Keynote speaker Father Frank Pavone commended those gathered for the April 25 “United We Stand” banquet, calling attendees “members of the greatest human-rights movement of all time.” Sponsored by Chattanoogans for Life, the fifth annual event drew some 350 people from the Catholic and Protestant traditions, whose work also helps advance “the great cause of Christian unity.”
Father Pavone, founder and national director of Priests for Life, said that in his travels throughout the United States he observes that the goal of unity, for which Jesus prayed, is “nowhere more clearly seen as succeeding as in the pro-life movement.”
Despite differences of theology, doctrine, and worship, he said, the “one Lord of human life, Jesus Christ,” draws pro-lifers together, along with the conviction that “no human being can own another human being or oppress another human being or decide who lives or who dies. Together despite denominational lines, this movement gives us an avenue of learning one overwhelming truth: Jesus Christ is Lord.”
The banquet was held at the Chattanooga Trade and Convention Center.
Chattanoogans for Life President Cindy Kedrowski noted that planning the banquet was tough initially because many people had never heard of Father Pavone. Once they heard him, however, they were “deeply touched,” she said. “He’s led by the Spirit and knows the facts, and this came across when he spoke.”
Offering both encouragement and a challenge to his listeners, Father Pavone said, “no matter how old, no matter how young, and no matter how involved or uninvolved [you are] in this movement, there are some lives that only you can save, some abortions that only you can stop, some hearts and minds that only you can turn around.”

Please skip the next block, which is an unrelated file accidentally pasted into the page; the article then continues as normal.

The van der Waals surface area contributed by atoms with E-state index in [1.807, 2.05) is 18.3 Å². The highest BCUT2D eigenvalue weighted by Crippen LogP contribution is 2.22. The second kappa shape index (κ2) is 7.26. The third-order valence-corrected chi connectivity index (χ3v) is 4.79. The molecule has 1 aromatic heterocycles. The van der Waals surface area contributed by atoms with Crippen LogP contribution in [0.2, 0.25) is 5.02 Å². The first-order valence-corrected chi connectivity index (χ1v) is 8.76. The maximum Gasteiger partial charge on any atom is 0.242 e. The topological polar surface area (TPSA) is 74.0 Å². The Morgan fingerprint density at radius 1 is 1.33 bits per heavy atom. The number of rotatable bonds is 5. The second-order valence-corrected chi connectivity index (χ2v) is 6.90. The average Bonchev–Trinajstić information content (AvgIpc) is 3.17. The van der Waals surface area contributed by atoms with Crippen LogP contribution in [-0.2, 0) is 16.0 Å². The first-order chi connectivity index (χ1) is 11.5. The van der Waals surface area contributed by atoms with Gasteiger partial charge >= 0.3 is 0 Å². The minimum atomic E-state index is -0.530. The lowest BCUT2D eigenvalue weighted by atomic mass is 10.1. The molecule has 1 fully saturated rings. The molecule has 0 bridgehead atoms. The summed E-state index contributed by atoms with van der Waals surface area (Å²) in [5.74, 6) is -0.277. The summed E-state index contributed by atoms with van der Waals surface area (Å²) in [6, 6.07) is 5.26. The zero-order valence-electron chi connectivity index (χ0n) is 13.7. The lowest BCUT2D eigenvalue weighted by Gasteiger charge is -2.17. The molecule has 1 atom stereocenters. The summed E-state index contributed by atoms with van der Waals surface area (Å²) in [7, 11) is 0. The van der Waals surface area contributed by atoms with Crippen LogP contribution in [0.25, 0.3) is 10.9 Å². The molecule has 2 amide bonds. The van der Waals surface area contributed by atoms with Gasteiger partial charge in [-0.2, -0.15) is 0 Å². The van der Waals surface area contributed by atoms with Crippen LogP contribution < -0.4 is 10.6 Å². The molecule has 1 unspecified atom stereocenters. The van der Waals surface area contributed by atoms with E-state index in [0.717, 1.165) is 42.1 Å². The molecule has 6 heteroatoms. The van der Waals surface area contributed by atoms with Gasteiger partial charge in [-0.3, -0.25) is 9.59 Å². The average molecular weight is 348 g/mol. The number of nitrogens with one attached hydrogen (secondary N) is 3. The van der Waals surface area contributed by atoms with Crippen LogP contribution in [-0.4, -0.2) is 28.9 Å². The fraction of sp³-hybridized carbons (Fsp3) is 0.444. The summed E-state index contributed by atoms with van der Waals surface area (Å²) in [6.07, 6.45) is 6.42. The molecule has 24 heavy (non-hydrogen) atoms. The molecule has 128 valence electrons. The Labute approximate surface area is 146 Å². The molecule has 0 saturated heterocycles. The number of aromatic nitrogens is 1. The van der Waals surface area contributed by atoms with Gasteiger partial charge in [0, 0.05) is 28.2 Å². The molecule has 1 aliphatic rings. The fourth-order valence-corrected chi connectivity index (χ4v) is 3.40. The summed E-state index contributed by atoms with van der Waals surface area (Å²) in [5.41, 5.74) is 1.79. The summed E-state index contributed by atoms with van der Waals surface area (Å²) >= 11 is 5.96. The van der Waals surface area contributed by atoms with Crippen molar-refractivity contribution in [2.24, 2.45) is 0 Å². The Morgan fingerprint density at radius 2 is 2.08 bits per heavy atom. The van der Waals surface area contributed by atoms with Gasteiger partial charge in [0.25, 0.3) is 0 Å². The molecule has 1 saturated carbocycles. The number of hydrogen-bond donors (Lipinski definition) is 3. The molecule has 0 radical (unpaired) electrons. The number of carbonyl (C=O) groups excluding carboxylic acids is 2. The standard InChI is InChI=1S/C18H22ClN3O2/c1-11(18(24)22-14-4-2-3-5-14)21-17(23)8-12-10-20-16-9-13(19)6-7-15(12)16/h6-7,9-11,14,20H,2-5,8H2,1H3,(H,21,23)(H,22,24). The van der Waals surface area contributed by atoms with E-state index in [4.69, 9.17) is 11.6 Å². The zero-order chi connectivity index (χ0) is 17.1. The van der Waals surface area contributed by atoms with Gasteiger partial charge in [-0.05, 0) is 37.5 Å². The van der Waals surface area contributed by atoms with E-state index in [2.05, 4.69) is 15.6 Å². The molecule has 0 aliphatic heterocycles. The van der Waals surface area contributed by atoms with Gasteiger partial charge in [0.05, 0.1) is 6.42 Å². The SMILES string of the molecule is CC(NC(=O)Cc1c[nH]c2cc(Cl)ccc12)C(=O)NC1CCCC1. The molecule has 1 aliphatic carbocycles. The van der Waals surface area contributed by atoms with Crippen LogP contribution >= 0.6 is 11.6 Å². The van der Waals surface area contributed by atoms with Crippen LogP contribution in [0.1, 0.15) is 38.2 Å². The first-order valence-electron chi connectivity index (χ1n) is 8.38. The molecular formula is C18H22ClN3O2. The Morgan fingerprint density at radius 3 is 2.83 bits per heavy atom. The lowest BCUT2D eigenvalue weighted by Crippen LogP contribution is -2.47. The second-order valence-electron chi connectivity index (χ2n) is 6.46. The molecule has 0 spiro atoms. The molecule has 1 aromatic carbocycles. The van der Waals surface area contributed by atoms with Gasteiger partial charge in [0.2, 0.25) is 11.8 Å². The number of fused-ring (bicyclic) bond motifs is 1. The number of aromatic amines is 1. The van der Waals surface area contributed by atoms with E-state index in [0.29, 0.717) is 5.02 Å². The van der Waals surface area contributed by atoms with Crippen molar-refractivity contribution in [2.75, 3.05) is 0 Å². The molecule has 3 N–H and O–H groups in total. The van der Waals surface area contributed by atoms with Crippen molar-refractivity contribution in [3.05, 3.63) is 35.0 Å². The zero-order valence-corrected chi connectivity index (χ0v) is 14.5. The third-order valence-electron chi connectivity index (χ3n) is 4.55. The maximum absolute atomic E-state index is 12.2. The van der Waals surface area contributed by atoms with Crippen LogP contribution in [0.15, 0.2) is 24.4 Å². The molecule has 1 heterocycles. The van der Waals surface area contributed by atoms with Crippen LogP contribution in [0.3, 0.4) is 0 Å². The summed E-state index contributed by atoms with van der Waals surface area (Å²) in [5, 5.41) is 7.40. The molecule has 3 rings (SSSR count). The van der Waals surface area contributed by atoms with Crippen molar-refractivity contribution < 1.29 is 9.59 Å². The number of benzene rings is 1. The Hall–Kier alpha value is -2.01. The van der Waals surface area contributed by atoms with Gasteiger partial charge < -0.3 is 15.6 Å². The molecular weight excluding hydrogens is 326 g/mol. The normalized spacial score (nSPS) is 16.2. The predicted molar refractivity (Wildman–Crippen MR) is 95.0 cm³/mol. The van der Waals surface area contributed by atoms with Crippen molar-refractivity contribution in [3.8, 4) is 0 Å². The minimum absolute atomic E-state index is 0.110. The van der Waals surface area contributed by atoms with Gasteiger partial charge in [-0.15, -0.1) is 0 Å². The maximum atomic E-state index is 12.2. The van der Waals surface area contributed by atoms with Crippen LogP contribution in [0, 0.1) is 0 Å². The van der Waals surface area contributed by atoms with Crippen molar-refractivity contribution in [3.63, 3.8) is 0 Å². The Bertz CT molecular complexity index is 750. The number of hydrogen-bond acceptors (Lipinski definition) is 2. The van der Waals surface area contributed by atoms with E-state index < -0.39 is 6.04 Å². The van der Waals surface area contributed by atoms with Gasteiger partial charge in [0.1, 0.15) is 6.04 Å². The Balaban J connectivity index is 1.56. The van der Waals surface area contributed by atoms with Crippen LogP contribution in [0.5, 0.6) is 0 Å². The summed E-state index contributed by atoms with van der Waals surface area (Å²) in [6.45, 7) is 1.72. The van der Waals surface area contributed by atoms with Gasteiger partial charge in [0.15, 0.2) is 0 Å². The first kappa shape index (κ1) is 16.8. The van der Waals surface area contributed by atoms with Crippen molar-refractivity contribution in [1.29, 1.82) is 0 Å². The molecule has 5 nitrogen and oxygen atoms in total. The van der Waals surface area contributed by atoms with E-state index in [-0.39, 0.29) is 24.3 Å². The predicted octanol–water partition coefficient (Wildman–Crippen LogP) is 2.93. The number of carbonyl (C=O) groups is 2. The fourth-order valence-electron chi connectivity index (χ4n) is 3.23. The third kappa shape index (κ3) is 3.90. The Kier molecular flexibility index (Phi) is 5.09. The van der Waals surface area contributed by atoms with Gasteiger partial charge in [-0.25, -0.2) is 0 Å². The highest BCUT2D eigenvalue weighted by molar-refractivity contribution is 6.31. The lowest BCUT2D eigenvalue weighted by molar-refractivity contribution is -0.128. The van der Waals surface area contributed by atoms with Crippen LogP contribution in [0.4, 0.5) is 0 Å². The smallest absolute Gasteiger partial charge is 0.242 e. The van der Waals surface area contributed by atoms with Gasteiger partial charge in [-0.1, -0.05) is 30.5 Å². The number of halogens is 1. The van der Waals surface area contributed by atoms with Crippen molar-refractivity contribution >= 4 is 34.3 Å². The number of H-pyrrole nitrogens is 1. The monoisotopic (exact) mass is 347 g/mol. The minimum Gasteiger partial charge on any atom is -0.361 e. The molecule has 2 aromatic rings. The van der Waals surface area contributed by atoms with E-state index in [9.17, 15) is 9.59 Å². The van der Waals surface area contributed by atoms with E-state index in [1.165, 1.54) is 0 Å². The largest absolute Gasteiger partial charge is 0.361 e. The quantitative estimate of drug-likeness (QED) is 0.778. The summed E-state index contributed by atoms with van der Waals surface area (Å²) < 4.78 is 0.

Because of the deep conflict about abortion in the American conscience, he said, “it has never been easier to save a life . . . it has never been easier to change someone’s mind and heart about this deeply divisive issue of abortion.”
Even though virtually unlimited abortion has been legal for 35 years, he said, it remains “abhorrent to the human conscience. You can’t take the stigma out of abortion.”
Few people are aware, Father Pavone said, that the U.S. Supreme Court’s Roe v. Wade decision permitted abortion not only in the first trimester but throughout all nine months of pregnancy.
“I could introduce you to doctors who kill healthy babies carried by healthy mothers in the seventh, eighth, and ninth month of pregnancy and proudly advertise for it. This is going on today in the United States of America, and most people have no idea of the number of abortions that don’t have anything to do with health reasons either of the baby or the mother.”
Only a tiny percentage of the abortions performed “have anything whatsoever to do with health,” he said.